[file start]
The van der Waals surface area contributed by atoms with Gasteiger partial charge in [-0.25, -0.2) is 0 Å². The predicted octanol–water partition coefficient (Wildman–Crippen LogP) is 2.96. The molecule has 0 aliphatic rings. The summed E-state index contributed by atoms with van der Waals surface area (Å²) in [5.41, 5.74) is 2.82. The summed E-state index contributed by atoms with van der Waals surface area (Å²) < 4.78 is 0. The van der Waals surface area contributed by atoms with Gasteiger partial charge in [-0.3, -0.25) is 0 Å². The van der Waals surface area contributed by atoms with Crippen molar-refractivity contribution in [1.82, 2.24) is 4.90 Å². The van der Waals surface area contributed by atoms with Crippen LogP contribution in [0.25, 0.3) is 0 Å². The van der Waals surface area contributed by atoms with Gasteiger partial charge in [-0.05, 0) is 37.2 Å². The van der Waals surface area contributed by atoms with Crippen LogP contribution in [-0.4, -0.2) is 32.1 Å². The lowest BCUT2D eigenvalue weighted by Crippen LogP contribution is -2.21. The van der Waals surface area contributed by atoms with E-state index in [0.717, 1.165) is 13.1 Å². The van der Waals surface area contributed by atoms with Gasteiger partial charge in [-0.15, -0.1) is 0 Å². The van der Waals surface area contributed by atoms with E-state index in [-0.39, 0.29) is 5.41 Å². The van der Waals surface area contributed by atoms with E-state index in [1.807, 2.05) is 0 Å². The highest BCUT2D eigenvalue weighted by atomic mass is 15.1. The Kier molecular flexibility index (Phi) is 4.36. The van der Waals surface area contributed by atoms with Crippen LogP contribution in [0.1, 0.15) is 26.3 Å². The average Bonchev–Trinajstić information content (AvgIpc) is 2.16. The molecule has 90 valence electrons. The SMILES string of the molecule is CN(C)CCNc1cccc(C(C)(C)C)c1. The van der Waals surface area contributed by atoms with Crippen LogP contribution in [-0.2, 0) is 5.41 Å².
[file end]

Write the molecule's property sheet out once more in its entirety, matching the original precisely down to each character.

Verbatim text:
The van der Waals surface area contributed by atoms with Gasteiger partial charge in [-0.25, -0.2) is 0 Å². The predicted octanol–water partition coefficient (Wildman–Crippen LogP) is 2.96. The molecule has 0 aliphatic rings. The summed E-state index contributed by atoms with van der Waals surface area (Å²) in [5.41, 5.74) is 2.82. The summed E-state index contributed by atoms with van der Waals surface area (Å²) < 4.78 is 0. The van der Waals surface area contributed by atoms with Gasteiger partial charge in [-0.3, -0.25) is 0 Å². The van der Waals surface area contributed by atoms with Crippen molar-refractivity contribution in [1.82, 2.24) is 4.90 Å². The van der Waals surface area contributed by atoms with Crippen LogP contribution in [0.25, 0.3) is 0 Å². The van der Waals surface area contributed by atoms with Gasteiger partial charge in [-0.05, 0) is 37.2 Å². The van der Waals surface area contributed by atoms with Crippen LogP contribution in [-0.4, -0.2) is 32.1 Å². The lowest BCUT2D eigenvalue weighted by Crippen LogP contribution is -2.21. The van der Waals surface area contributed by atoms with E-state index in [0.717, 1.165) is 13.1 Å². The van der Waals surface area contributed by atoms with Gasteiger partial charge in [-0.15, -0.1) is 0 Å². The van der Waals surface area contributed by atoms with E-state index in [-0.39, 0.29) is 5.41 Å². The van der Waals surface area contributed by atoms with E-state index in [1.807, 2.05) is 0 Å². The highest BCUT2D eigenvalue weighted by atomic mass is 15.1. The Kier molecular flexibility index (Phi) is 4.36. The van der Waals surface area contributed by atoms with Crippen LogP contribution in [0.1, 0.15) is 26.3 Å². The average Bonchev–Trinajstić information content (AvgIpc) is 2.16. The molecule has 90 valence electrons. The SMILES string of the molecule is CN(C)CCNc1cccc(C(C)(C)C)c1. The van der Waals surface area contributed by atoms with Crippen LogP contribution in [-0.2, 0) is 5.41 Å².